Thirty eight percent, over a third, of Americans are living paycheck to paycheck, that's thirty eight percent for whom paying the cap will mean financial disaster.

http://www.cbsnews.com/8301-505144_162-57477881/more-americans-live-paycheck-to-paycheck/

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Response to morningfog (Reply #21)

Wed Nov 28, 2012, 11:02 PM

27. But with a cap of $5,950 (single coverage) many people will still not be able to afford care

and if you can't afford the follow up - what's the point of having screening tests that are paid for?

There is growing evidence that these high deductible (aka "consumer driven") plans actually increase costs in the long run because people put off going to the doctor at the first sign something isn't right & those with chronic conditions do not get the routine tests they need and try to stretch their medications.

We are still desperately in need of system that actually allows people to access care, not just expects them to pay for "coverage" they still can't afford to use.

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Response to dflprincess (Reply #27)

Wed Nov 28, 2012, 11:13 PM

28. Not everyone will hit the cap, and

as the OP points out, the out-of-pocket will be lower for the millions of Americans receiving subsidies.

There is growing evidence that these high deductible (aka "consumer driven") plans actually increase costs in the long run because people put off going to the doctor at the first sign something isn't right & those with chronic conditions do not get the routine tests they need and try to stretch their medications.

Preventive care is free, including cancer screening, mamograms, etc.

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Response to ProSense (Reply #28)

Wed Nov 28, 2012, 11:33 PM

29. And a screening test does you no good if you cannot afford any follow up you might need

I know from personal experience that it can cost several thousand dollars to find out the weird spot on the mammogram is benign. I was fortunate to have good insurance at the time and my out of pocket was around $600. Had this happened last year when I had a $5,950 out of pocket I would not have been able to have the biopsy done. (Now I'm lucky again and have a job with decent insurance).

Not everyone who doesn't qualify for subsidies will be able to afford a $6,000 out of pocket and don't forget that the subsidy drops as income increases.

Besides the insurance companies the other big winners will be the credit card companies as Americans continue to pay for medical care with plastic.

Again, we needed access to care, not a requirement to by a product we can't afford to use.

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Response to dflprincess (Reply #29)

Thu Nov 29, 2012, 09:12 AM

30. But that was before the ACA kicked in. n/t

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Response to ProSense (Reply #30)

Thu Nov 29, 2012, 11:26 PM

36. No, it continues

If you're stuck with a high deductible plan and you make too much for any subsidy you will be out of luck when it comes to paying for any further testing, treatment or medication you may need.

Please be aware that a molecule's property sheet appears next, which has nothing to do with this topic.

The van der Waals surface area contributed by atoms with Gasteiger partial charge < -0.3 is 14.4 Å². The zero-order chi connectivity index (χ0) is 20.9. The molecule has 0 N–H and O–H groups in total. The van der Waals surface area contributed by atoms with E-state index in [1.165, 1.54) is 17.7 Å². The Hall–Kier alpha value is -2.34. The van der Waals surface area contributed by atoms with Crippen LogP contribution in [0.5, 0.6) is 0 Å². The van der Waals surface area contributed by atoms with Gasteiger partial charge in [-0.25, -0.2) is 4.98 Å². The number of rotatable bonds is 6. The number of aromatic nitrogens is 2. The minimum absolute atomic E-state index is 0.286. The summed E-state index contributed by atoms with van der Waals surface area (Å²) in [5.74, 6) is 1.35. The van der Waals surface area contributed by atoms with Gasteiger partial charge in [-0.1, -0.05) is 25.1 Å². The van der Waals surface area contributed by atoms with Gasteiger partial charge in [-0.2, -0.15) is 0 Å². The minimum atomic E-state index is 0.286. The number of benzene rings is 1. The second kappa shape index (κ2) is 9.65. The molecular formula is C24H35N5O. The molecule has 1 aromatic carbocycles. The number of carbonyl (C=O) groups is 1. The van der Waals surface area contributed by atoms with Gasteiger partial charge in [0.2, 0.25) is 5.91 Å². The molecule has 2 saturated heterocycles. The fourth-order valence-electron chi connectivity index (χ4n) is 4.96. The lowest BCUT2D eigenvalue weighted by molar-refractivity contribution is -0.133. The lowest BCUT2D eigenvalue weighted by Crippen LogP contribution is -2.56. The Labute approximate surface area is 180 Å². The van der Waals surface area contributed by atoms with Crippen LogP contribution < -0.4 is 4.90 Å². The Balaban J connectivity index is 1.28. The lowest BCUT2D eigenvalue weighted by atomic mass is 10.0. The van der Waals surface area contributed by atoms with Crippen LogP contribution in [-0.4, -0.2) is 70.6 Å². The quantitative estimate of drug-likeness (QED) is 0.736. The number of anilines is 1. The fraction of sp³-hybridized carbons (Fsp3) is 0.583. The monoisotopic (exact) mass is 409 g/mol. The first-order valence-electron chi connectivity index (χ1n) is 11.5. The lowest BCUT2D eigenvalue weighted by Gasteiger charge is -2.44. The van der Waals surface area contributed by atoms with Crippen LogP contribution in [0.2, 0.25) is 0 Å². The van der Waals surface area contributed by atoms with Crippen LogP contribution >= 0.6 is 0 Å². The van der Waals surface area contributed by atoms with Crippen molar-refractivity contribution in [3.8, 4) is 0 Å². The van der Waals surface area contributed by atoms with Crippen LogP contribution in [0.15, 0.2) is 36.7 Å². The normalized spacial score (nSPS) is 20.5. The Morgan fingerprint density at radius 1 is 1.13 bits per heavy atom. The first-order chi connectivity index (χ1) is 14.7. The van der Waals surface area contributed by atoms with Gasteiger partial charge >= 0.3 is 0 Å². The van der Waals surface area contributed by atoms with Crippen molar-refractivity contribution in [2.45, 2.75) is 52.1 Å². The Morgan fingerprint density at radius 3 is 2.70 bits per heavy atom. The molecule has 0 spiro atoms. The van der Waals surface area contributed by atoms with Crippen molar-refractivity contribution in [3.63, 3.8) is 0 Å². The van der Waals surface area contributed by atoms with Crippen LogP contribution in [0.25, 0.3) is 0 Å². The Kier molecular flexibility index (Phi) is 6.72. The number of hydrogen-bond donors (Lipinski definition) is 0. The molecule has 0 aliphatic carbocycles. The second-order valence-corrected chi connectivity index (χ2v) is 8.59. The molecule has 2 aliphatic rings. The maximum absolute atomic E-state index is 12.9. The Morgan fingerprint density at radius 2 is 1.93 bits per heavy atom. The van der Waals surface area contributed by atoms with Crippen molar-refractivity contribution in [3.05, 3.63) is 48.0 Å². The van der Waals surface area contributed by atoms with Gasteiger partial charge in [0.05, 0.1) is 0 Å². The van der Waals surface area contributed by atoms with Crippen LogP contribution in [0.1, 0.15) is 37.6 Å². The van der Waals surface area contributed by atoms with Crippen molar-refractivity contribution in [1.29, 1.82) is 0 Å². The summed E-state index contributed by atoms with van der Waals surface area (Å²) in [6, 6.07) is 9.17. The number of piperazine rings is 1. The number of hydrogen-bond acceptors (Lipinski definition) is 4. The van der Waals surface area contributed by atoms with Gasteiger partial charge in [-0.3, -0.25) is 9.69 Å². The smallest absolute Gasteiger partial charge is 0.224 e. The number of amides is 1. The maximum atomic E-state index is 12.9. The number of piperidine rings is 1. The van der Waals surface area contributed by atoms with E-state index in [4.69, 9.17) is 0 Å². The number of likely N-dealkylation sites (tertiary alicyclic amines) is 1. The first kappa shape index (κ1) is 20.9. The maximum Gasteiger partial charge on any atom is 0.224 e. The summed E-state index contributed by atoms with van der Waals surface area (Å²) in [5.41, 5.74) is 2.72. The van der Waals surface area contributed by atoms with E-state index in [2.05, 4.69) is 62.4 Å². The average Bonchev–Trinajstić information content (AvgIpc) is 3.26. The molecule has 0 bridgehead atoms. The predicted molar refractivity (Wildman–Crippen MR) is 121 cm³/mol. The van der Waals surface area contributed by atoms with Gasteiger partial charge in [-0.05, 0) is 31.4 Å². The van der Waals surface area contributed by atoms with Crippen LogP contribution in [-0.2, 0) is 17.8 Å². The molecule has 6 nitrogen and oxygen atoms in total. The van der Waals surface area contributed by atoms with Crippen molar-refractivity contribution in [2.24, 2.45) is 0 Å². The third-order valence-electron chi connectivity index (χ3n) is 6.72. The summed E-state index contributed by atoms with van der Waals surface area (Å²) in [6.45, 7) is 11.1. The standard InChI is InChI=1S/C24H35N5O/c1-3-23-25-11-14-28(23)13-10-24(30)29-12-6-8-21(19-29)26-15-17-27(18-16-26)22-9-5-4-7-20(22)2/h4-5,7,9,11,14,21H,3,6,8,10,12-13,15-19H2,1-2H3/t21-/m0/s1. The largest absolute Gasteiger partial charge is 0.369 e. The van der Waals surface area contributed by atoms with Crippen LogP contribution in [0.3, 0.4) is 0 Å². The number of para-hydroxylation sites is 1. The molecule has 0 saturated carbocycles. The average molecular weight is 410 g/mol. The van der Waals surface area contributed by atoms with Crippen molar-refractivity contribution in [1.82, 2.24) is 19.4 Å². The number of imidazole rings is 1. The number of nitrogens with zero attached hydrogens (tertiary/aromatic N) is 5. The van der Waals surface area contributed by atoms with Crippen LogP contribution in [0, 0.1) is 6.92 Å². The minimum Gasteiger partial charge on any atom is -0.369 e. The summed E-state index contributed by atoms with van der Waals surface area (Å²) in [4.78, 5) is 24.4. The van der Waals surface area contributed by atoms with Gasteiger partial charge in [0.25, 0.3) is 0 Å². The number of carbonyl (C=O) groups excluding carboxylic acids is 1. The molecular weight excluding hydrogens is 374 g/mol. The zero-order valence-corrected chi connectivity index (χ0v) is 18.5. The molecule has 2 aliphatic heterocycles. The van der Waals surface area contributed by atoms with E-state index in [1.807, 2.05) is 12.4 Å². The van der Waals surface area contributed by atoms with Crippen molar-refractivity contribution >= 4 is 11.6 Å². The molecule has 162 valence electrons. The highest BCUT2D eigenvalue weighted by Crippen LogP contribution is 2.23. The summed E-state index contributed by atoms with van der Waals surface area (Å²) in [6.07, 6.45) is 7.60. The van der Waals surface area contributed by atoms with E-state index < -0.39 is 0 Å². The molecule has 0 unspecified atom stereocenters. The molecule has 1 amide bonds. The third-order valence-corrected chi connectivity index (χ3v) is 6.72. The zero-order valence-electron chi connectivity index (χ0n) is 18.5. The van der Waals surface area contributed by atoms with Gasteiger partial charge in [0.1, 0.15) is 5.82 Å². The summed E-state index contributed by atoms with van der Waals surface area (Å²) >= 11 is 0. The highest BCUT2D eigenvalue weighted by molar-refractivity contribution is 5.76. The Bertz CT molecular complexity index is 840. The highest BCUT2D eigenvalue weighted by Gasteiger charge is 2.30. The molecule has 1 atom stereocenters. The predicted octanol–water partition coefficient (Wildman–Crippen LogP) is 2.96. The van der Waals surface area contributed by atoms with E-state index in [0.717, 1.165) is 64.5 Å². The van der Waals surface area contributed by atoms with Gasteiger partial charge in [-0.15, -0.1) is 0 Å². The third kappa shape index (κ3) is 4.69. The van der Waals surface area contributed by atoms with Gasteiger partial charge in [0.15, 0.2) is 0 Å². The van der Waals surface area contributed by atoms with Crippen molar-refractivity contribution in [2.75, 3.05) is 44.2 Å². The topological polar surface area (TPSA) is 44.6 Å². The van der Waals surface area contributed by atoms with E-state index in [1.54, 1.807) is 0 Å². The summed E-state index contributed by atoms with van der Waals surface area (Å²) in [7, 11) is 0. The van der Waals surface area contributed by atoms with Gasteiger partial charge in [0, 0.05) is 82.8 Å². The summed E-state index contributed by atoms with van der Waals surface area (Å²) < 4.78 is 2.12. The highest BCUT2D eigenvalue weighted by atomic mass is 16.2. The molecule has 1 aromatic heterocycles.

The ACA does not guarantee access to follow up or chronic care and there will still be people going without or running their credit cards up until they are bankrupt to pay for the care they need.

Here's a fun fact, in 2013 the maximum deductible for a of the "consumer driven" scams will increase to $6,250 for a single person and $12,500 for a family. Meanwhile the maximum contributions a single will be able to make to a Health Savings Account will be $3,250 and $6,450 for a family.

So the rules don't even allow you put enough pre-tax money away annually to cover one year of deductible.

http://www.accountingweb.com/topic/tax/irs-raises-limits-hsas-and-hdhps-2013

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Response to ProSense (Original post)

Thu Nov 29, 2012, 09:40 AM

31. I dont get it

i am going to have to buy insurance for an unknown amount of money but think a few hundred a month yet still will maybe pay the overpriced blood suckers almost 6,000 dollars over that?
I cant afford that if something like a heart attack or long term illness happened that needed lots of care.
Is that 6k for life or per year?
I know this isn`t single payer like we need and should have but how is it much better for me then now?

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Response to libtodeath (Reply #31)

Thu Nov 29, 2012, 09:48 AM

32. Deductibles, co-pays and co-insurance are not new.

Some people have had to pay as high as $30,000.

That changes, but most people will never hit the cap. If you've never had to pay thousands or tens of thousands of dollars before, you're unlikely to have to pay that now. For those who have, they will no longer have to.



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Response to ProSense (Reply #32)

Thu Nov 29, 2012, 09:52 AM

33. So in other words here is something not as bad

but you still cant use it without going broke?
6 grand or 30 makes no difference when you cant possibly pay it.

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Response to libtodeath (Reply #33)

Thu Nov 29, 2012, 10:00 AM

34. That's sure what it sounds like to me, too.